Before the average B2B buyer ever actively engages with sales, s/he is 57% of the way through the decision-making process. Similar to B2C shoppers, B2B buyers are increasingly conducting their own research, mainly online, trying to reduce the risk involved with their decision. They are aiming to become informed subject experts, knowing that any wrong decision can have a major impact on their business and, possibly, their own career.
When they do engage with a potential supplier, they are not looking to be sold to. These people want trusted advisors who listen and understand their needs, educate them on their options and, finally, help them to make the best decision for them and their business.
That leaves B2B companies trying to find new ways to engage prospects earlier in their decision-making process, offering both informative content to help educate the buyer and a slick, consultative buying experience that supports the buyers’ new preferred way to purchase.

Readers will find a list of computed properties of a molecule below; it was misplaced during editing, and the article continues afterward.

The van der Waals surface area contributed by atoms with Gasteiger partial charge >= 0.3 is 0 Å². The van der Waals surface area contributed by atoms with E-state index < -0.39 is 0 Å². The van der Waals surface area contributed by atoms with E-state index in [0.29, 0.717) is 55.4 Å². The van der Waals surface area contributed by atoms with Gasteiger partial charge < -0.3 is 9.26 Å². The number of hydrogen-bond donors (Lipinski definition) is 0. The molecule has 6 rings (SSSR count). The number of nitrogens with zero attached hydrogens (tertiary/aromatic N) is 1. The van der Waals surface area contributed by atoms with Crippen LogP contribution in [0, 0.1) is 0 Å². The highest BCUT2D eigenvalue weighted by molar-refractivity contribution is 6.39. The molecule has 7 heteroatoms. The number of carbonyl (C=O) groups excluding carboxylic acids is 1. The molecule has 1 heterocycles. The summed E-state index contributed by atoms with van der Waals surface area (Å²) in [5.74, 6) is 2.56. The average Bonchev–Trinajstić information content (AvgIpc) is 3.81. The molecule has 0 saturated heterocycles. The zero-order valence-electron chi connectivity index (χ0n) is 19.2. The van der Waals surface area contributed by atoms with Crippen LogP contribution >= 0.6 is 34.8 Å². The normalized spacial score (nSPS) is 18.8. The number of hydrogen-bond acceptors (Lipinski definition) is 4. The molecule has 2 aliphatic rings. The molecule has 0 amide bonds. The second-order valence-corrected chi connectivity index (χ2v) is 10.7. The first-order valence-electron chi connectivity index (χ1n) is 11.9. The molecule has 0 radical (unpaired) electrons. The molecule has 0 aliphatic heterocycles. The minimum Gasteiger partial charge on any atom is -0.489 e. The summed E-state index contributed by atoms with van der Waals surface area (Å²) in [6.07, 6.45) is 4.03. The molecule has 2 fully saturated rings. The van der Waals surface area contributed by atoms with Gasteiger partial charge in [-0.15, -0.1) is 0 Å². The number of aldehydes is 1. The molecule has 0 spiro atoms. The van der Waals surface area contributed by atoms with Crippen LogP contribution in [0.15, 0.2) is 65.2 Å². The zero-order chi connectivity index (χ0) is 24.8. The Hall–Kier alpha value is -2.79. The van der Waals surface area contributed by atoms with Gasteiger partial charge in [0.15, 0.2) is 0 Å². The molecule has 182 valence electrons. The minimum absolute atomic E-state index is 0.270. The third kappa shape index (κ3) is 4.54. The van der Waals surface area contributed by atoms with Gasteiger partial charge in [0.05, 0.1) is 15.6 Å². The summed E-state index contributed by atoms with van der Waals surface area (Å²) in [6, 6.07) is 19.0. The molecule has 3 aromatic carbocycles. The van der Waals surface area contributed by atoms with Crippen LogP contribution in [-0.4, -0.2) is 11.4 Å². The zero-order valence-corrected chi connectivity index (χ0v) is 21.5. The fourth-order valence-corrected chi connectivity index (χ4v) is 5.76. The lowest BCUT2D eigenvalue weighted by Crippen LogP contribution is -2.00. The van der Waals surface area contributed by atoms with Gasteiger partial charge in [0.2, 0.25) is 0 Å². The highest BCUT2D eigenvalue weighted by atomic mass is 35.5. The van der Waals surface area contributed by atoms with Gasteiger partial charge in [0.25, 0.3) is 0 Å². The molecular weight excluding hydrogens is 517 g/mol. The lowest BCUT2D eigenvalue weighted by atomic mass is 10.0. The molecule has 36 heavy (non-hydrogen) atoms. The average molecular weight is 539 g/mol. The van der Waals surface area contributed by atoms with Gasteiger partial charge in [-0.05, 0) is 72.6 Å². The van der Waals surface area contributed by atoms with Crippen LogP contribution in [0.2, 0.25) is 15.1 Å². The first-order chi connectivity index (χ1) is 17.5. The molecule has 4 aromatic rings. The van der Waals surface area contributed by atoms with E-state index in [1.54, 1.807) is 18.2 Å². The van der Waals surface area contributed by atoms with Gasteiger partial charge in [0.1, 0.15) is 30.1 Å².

Guided Selling in B2B Commerce
The goal of Guided Selling is to help facilitate the buying process. Everyone benefits: the buyers, who get exactly what they need, and the sellers, who have less actual ‘selling’ to do, as prospects are being helped to fulfil their needs in a structured, well-considered way that’s right for them.
Here’s why Guided Selling is needed in B2B commerce to help you stand out from the competition, and how to put it to work for your business:
1. Simplification and acceleration of the sales process
The most crucial part of B2B Guided Selling is to remove any friction from the buyer’s decision process. Online or offline, buyers want the most straightforward path to satisfying their needs.
How do you do that? It’s about asking the right questions to understand their needs.
For example, the traditional questions asked by a rep selling new computers to an SMB would be quite simple and to the point:
- Which brand?
- Desktop or laptop?
- What extra options do you need?
- What’s your budget?